In addition to developmentally missing teeth, there can also be several independent pathologies that can impair the orderly formation of the dental lamina (e.g., orofacial-digital syndrome), failure of the tooth germ to develop at the optimal time, lack of necessary space imposed by a malformed jaw, or disproportion between tooth mass and jaw size. The condition is more common in Asians and Native Americans.[2] Only 1.92% of the patients in our study were born with congenitally missing teeth [Table 1].

Odontogenesis and tumorigenesis may seem unrelated processes; however, their clinical association highlights the overlap of genetic determinants and molecular pathways. It should be considered a warning sign for adult neoplasms that tooth agenesis can be diagnosed in childhood. It is the responsibility of healthcare professionals to identify tooth agenesis and to provide the appropriate preventive guidance.[12]

Taurodontism occurs when Hertwig’s epithelial sheath diaphragm fails to invaginate at the proper horizontal level, causing a change in tooth shape. The pulp chamber is enlarged, the pulpal floor is displaced apically, and there is no constriction at the cementoenamel junction.[13] While the permanent molar teeth are most commonly affected, this change can occur unilaterally or bilaterally, in any combination of teeth or quadrants, in both the permanent and deciduous dentition. The term taurodontism comes from the Latin word tauros which means “bull” and the Greek word odus which means tooth or “bull tooth.”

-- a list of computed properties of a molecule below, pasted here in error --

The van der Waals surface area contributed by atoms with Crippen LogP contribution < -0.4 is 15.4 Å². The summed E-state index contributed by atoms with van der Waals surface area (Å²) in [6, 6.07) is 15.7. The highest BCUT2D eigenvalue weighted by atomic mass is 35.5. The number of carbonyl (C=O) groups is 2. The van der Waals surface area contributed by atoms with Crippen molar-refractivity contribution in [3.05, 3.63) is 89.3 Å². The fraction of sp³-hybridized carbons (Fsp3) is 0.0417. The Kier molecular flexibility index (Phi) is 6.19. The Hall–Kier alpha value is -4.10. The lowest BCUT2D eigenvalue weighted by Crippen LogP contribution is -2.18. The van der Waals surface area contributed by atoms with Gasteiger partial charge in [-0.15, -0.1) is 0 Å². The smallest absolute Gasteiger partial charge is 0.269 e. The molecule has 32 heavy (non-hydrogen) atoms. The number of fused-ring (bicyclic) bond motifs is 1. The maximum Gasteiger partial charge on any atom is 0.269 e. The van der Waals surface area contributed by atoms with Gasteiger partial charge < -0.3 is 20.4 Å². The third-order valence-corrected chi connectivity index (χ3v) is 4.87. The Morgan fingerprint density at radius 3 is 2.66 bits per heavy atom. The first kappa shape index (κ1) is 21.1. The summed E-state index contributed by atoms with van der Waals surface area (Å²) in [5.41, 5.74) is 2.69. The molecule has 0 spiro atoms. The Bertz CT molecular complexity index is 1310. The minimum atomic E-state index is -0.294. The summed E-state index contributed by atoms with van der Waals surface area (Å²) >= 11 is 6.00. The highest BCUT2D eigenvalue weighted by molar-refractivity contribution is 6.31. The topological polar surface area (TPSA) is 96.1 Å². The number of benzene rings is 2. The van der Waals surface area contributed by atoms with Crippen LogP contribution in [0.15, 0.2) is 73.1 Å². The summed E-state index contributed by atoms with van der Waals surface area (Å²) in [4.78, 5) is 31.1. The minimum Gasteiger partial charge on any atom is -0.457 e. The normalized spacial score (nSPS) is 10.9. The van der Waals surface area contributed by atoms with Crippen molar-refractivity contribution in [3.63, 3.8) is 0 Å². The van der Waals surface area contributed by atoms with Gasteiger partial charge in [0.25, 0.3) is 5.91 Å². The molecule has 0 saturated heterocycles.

It was observed in our study that taurodontism is not frequently seen in the population of our region [Table 1]. A meta-analysis was done on the prevalence of taurodontism in recent humans and evolutionary perspectives and their study revealed that there is evidence that taurodontism still exists among modern humans, where selective advantages of high attrition diet still exist.[14] A more detailed understanding of the evolutionary path of the trait could be reached by looking at the remains and recent populations of recent human generations and using standardized assessments. In patients with trisomy 21, taurodontism has been reported with a higher frequency.[2]

Microdontia refers to teeth that are smaller than normal. Microdontia can affect all teeth, or it can involve just one tooth or a small group of teeth. The lateral incisors of microdonts may be peg-shaped. It is also possible to consider microdont teeth as an indicator for syndromes (e.g., congenital heart disease and progeria).[2] A cross-sectional study was conducted at Sindh Institute of Oral Health Sciences, and Microdontia was found to be a frequent dental anomaly, which was more prevalent in females and the maxilla.[15]